With patients in their 70s and 80s, aortic stenosis is typically “senile”, presumably from wear and tear on the valve leaflets. Damage to the endothelium and connective tissue leads to pronounced calcification, which narrows the orifice of the valve . Since the left ventricle must generate more pressure to pump blood through the narrowed valve, the left ventricle hypertrophies to a greater wall thickness. The high pressures in the left ventricle also tends to elevate pressures in the pulmonary circulation, leading to pulmonary edema and congestive heart failure (to be discussed later on). At the same time, the poor flow forward through the aortic valve can lead to symptoms such as angina and syncope.

Bicuspid Aortic Valve

Younger patients with aortic stenosis often congenitally have an aortic valve with only two cusps (leaflets) . Flow through these valves is abnormal, leading to damage to the endothelium and connective tissue. Over the years, the resulting fibrosis and calcification narrows the valve orifice, with the end result similar to the senile from.

Rheumatic Heart Disease

Rheumatic heart disease is a complication that can develop following an acute streptococcal infection, especially if the infection leads to pharyngitis (“strep throat”). About 3% of these patients develop rheumatic fever about two to three weeks after the infection. Various tissues are involved, but carditis has the most consequences. Bacteria do not colonize the heart. Possibly the inflammation is due to antibodies against the streptococcus bacteria cross-reacting with molecules in the heart.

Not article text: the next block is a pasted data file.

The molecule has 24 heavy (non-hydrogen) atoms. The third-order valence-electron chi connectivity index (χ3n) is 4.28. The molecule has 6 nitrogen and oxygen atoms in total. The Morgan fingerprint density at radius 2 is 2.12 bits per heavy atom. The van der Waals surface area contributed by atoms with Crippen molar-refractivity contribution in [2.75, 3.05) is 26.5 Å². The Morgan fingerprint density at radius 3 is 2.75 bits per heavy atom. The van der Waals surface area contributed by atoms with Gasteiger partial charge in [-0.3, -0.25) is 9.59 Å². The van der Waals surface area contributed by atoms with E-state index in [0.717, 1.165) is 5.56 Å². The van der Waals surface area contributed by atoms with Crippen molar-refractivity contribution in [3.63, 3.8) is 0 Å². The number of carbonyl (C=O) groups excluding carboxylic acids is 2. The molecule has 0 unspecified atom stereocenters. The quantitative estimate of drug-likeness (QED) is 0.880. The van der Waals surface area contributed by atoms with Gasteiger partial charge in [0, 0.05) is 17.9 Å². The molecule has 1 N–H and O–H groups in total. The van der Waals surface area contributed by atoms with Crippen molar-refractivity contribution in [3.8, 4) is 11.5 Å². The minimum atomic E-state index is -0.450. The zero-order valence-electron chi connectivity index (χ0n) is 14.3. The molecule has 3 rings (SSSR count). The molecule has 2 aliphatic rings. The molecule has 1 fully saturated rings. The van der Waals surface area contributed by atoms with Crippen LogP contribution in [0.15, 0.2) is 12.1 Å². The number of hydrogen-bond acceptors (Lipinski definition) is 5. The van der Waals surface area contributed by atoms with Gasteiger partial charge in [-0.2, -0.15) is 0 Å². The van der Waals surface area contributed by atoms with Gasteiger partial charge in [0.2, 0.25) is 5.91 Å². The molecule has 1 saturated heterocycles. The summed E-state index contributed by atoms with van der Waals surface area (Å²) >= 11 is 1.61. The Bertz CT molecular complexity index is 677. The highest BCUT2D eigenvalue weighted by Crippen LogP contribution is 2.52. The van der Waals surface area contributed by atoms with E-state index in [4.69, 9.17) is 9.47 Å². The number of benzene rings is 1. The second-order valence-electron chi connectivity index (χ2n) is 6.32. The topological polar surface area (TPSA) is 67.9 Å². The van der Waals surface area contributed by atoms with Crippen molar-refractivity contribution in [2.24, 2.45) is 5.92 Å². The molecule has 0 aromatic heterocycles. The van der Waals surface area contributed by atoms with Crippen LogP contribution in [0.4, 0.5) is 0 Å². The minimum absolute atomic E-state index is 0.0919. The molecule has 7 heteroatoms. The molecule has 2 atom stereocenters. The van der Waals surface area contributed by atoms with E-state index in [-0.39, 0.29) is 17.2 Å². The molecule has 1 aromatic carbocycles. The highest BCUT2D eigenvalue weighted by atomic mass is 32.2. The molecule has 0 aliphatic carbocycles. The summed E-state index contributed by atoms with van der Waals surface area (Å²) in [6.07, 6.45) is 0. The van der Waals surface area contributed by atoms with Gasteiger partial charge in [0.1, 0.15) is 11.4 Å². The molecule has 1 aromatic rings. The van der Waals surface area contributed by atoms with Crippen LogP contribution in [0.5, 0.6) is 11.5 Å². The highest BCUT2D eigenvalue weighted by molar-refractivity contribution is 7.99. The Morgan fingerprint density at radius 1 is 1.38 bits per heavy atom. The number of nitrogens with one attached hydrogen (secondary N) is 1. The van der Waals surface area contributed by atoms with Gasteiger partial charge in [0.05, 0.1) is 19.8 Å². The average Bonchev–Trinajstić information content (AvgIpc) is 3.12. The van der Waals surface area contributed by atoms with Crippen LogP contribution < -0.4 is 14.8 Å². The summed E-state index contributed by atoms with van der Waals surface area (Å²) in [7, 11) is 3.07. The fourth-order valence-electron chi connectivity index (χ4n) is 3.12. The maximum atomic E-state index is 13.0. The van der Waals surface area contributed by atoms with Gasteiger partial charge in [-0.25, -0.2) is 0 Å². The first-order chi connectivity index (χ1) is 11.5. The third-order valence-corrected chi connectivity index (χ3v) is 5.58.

Fifty years ago, rheumatic heart disease was a common cause of valve problems. But its incidence has considerably decreased in the United States and the rest of the developed world. Occasional outbreaks occur. But in the developing world, it is still a serious problem, with children and young adults mainly affected. The mitral valve is most commonly involved, although other valves may be affected too. It may takes years for symptoms to appear. The inflamed leaflets thicken, fuse at the edges and calcify.

The resulting mitral stenosis causes pressure in the left atrium to increase. Subsequently, the volume of blood in the pulmonary circulation increases, leading to pulmonary edema. Thus, one symptom is shortness of breath, which is called dyspnea. These symptoms can then progress to actual congestive heart failure.

Infective Endocarditis

Infective endocarditis occurs when bacteria infect a valve in the heart. The cause might be nosocomial; that is, due to medical treatment in the hospital. Catheters and replacement of heart valves are two possible situations that might lead to infective endocarditis. Or, for example, an intravenous drug user may inject a skin bacterium, Staphlococcus aureus, along with the drug. Left untreated, infective endocarditis is fatal. At the inflammed valve leaflets, vegetation grow from accumulating platelets and fibrin. Bacteria readily colonize these growing, amorphous vegetation’s.

Damage to the valve leaflets might lead, for example, to aortic or mitral insufficiency (regurgitation). One symptom may be intolerance to exercise, because it is difficult to increase the cardiac output. Also, with mitral insufficiency, pulmonary pressures are elevated, possibly creating pulmonary edema.